If you have specific questions I can answer, let me know. I’ll be teaching this course again next year, so talking about this is good for me too! If you want the content/activities I developed, I’m happy to share that as well.

## Second Question

Later the teacher asked about whether I had used Python, and if I had thoughts about Python vs. Java. Here’s what I said:

## Second Response

I haven’t worked in Python, but I understand that it is fairly powerful and straightforward. I talked to the other CS teacher here and he recommends Java, and I think I do too.

Some points to consider:

• Python has very forgiving syntax; the argument is that this may allow students to focus on concepts.
• Java is strongly- and statically-typed, but Python is strongly- and dynamically-typed.
• Java has a longer history, so there are “more” resources available for support (might not matter – “enough” and “good” are more important than “more”)
• Java is used for more application types (desktop, web, Android, non-computing devices) and is available on most platforms.
• Python tends to be used server-side – it’s a scripting language.
• Python applications tend to be shorter
• Python uses indentation to describe code structure; Java uses braces.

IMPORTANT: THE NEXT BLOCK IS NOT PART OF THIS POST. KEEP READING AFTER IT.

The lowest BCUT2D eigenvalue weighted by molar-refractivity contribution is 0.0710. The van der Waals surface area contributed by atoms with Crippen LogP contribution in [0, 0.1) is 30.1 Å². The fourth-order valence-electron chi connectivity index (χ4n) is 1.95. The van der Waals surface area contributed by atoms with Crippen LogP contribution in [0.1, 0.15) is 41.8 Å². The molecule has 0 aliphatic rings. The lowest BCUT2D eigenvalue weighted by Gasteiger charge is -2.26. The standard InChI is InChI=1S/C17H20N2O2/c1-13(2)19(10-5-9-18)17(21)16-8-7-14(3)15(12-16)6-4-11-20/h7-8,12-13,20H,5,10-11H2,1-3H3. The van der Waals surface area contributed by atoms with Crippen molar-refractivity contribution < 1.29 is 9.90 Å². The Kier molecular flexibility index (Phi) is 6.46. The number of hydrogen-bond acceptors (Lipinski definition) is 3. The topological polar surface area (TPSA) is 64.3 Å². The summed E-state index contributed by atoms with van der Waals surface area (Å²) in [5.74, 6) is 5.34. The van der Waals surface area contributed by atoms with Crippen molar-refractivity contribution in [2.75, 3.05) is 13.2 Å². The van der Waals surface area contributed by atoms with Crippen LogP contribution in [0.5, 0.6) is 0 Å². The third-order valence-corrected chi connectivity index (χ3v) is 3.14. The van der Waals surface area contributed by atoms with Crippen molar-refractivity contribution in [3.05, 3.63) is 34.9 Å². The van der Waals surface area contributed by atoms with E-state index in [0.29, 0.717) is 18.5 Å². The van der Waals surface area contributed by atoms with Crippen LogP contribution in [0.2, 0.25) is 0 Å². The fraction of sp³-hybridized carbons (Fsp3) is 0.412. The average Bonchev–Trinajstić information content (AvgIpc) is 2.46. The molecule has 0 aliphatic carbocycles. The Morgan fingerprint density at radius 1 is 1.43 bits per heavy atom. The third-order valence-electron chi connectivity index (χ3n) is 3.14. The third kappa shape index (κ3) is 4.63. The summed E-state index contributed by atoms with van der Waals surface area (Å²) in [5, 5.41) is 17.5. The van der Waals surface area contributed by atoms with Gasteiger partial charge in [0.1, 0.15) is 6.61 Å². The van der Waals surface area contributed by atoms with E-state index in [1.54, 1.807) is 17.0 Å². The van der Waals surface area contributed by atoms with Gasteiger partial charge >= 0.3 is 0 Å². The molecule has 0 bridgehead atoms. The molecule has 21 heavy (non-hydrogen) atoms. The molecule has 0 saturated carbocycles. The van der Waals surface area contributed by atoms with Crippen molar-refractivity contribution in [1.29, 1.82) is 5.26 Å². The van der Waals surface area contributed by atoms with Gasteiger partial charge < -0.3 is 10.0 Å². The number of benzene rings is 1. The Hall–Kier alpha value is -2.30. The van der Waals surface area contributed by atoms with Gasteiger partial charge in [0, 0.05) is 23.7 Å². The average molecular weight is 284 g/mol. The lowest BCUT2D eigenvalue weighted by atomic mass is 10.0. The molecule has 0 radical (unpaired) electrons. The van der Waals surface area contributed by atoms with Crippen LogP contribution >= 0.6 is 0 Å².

I use Java because I’m used to it, I understand it well, and it’ll be a nice transition to mobile development for the kids.

Let me know what you decide – it’s interesting!

## Your turn

If I have made a mistake above, or if you have thoughts about IDEs/Java/Python/Android/etc., please add a comment and I’ll pass it along!

# Using video to capture quadratic motion

In my MBF3C class today we observed quadratic motion and modelled it with http://www.desmos.com, and online graphing calculator. I’ve recreated the steps here (with some fake data).

First, I went to Desmos and projected a blank Cartesian coordinate system onto the screen at the front of the classroom.

Then, I found a black rubber stopper (I teach in a science classroom) a little more than an inch across.

I asked for two volunteers who would be willing to throw things at each other. That was easy.